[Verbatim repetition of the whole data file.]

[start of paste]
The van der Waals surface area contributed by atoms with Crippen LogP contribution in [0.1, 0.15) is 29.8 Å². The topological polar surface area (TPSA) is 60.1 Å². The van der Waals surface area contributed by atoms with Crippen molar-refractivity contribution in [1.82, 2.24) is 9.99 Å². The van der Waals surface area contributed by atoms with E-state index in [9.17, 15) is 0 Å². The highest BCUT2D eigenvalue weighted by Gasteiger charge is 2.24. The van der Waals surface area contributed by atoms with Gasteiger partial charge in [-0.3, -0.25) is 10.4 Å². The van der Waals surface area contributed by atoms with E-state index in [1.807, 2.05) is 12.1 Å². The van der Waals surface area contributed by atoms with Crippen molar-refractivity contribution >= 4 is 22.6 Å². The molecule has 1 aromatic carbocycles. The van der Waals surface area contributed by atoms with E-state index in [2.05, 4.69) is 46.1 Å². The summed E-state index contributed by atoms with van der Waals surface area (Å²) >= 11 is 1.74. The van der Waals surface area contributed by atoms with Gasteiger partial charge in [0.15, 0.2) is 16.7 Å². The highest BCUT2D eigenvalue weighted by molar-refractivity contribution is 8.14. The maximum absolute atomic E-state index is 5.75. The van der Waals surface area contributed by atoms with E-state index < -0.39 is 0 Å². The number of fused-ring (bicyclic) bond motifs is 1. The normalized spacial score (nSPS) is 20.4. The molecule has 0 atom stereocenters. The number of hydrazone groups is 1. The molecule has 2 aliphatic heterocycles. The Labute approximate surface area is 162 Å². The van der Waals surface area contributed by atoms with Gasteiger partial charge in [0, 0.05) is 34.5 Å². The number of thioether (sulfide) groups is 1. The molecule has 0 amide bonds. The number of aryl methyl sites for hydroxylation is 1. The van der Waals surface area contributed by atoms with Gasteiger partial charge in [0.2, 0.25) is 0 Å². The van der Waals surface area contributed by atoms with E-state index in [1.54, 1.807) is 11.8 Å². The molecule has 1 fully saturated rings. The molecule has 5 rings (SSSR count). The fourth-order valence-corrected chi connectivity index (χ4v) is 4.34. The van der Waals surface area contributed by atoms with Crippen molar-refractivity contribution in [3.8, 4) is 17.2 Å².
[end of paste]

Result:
The van der Waals surface area contributed by atoms with Crippen LogP contribution in [0.1, 0.15) is 29.8 Å². The topological polar surface area (TPSA) is 60.1 Å². The van der Waals surface area contributed by atoms with Crippen molar-refractivity contribution in [1.82, 2.24) is 9.99 Å². The van der Waals surface area contributed by atoms with E-state index in [9.17, 15) is 0 Å². The highest BCUT2D eigenvalue weighted by Gasteiger charge is 2.24. The van der Waals surface area contributed by atoms with Gasteiger partial charge in [-0.3, -0.25) is 10.4 Å². The van der Waals surface area contributed by atoms with E-state index in [1.807, 2.05) is 12.1 Å². The van der Waals surface area contributed by atoms with Crippen molar-refractivity contribution >= 4 is 22.6 Å². The molecule has 1 aromatic carbocycles. The van der Waals surface area contributed by atoms with E-state index in [2.05, 4.69) is 46.1 Å². The summed E-state index contributed by atoms with van der Waals surface area (Å²) >= 11 is 1.74. The van der Waals surface area contributed by atoms with Gasteiger partial charge in [0.15, 0.2) is 16.7 Å². The highest BCUT2D eigenvalue weighted by molar-refractivity contribution is 8.14. The maximum absolute atomic E-state index is 5.75. The van der Waals surface area contributed by atoms with E-state index < -0.39 is 0 Å². The number of fused-ring (bicyclic) bond motifs is 1. The normalized spacial score (nSPS) is 20.4. The molecule has 0 atom stereocenters. The number of hydrazone groups is 1. The molecule has 2 aliphatic heterocycles. The Labute approximate surface area is 162 Å². The van der Waals surface area contributed by atoms with Gasteiger partial charge in [0, 0.05) is 34.5 Å². The number of thioether (sulfide) groups is 1. The molecule has 0 amide bonds. The number of aryl methyl sites for hydroxylation is 1. The van der Waals surface area contributed by atoms with Gasteiger partial charge in [0.2, 0.25) is 0 Å². The van der Waals surface area contributed by atoms with E-state index in [1.54, 1.807) is 11.8 Å². The molecule has 1 fully saturated rings. The molecule has 5 rings (SSSR count). The fourth-order valence-corrected chi connectivity index (χ4v) is 4.34. The van der Waals surface area contributed by atoms with Crippen molar-refractivity contribution in [3.8, 4) is 17.2 Å².